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The International Association of Machinists and Aerospace Workers (IAM) today declared renewed contracts for its US Airways members must be concluded before the IAM is willing to support the merger of US Airways and American Airlines.
Less than a year after resolving all representational disputes at the airline formed by a merger of United, Continental and Continental Micronesia airlines, the International Association of Machinists and Aerospace Workers (IAM) today announced tentative agreements for 32,500 employees in the Ramp/Fleet Service, Public Contact/Reservations and Stock Clerk/Stores classifications at the world’s largest airline.
The International Association of Machinists and Aerospace Workers (IAM) praise the Department of Labor’s (DOL) final rule that guarantees Flight Attendants are not denied protections afforded by the Family and Medical Leave Act (FMLA).
The passage of the Airline Flight Crew Technical Corrections Act in 2009 established new FMLA leave eligibility requirements that addressed the unique issues of Flight Attendant scheduling. The DOL final rule provides guidance to ensure consistent application throughout the industry and establishes a minimum basic benefit for all Flight Attendants regardless of their carrier.
The International Association of Machinists and Aerospace Workers (IAM) submitted comments to the Department of Transportation regarding the Federal Aviation Administration's Policy Statement on Occupational Safety and Health Standards for Aircraft Crewmembers.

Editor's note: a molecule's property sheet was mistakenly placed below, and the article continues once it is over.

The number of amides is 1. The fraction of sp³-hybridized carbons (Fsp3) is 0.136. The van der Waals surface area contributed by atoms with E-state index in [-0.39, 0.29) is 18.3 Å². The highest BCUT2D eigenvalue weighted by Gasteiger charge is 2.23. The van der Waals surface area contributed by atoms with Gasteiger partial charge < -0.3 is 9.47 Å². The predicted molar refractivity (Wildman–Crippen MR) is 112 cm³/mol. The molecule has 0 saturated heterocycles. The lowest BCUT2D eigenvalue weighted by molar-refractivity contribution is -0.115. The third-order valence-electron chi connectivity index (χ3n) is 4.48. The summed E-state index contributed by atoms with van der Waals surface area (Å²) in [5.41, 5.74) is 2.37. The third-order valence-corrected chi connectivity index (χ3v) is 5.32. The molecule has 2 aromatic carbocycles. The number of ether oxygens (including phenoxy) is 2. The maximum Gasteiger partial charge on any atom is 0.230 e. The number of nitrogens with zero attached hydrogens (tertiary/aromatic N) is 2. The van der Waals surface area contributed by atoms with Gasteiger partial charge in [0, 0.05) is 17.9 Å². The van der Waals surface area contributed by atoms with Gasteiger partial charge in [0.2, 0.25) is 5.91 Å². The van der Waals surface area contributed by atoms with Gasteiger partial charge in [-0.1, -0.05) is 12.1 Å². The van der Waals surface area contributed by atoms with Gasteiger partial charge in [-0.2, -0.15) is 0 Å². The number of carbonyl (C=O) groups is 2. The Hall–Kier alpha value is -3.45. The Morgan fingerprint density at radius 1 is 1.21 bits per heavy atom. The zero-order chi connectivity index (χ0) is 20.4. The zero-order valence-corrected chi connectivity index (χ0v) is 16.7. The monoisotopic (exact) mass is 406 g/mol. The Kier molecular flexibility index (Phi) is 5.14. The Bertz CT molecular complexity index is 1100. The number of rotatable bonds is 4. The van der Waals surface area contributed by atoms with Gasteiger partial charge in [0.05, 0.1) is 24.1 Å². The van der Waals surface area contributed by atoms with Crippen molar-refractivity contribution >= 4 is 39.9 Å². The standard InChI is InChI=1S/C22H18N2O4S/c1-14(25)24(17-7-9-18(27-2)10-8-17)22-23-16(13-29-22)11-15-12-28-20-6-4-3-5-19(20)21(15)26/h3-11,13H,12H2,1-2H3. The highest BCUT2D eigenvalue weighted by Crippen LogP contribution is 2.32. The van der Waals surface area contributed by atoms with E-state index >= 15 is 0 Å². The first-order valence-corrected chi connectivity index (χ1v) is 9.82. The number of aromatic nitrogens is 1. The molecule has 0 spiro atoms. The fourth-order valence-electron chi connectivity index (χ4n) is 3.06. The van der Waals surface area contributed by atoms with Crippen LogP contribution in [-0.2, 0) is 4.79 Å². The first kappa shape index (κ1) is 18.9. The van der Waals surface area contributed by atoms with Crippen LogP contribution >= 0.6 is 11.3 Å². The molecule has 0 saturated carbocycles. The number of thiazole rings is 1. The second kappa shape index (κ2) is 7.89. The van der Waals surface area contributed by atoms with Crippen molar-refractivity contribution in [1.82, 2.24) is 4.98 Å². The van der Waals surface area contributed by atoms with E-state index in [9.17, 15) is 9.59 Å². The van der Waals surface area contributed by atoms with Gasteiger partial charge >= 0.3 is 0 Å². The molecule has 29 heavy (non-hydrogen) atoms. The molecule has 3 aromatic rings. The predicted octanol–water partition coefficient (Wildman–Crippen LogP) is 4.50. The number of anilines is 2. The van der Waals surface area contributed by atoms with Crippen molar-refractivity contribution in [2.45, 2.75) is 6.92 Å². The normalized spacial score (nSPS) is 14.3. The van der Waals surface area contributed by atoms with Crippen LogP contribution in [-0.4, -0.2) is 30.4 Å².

"For many years the IAM has been concerned about the occupational safety of Flight Attendants and has advocated for OSHA to play a role in regulating safety standards for flight crewmembers," said IAM General Vice President Sito Pantoja. "This new involvement of OSHA in aircraft cabin crewmember safety is long overdue."
While praising the extension of OSHA regulations to Flight Attendants, the IAM pressed for broadening OSHA oversight beyond hazard communication, blood borne pathogens and hearing conservation for employees inside the aircraft.
"We applaud the departments for identifying these areas, allowing OSHA standards to apply, and expect this will greatly improve Flight Attendant occupational safety and health," said Pantoja. "However, OSHA involvement in aircraft cabin crewmember safety should not be limited to only these three areas."
Late last year the FAA and OSHA announced the extension of limited OSHA protections to aircraft crewmembers.
Click here to read the IAM's comments.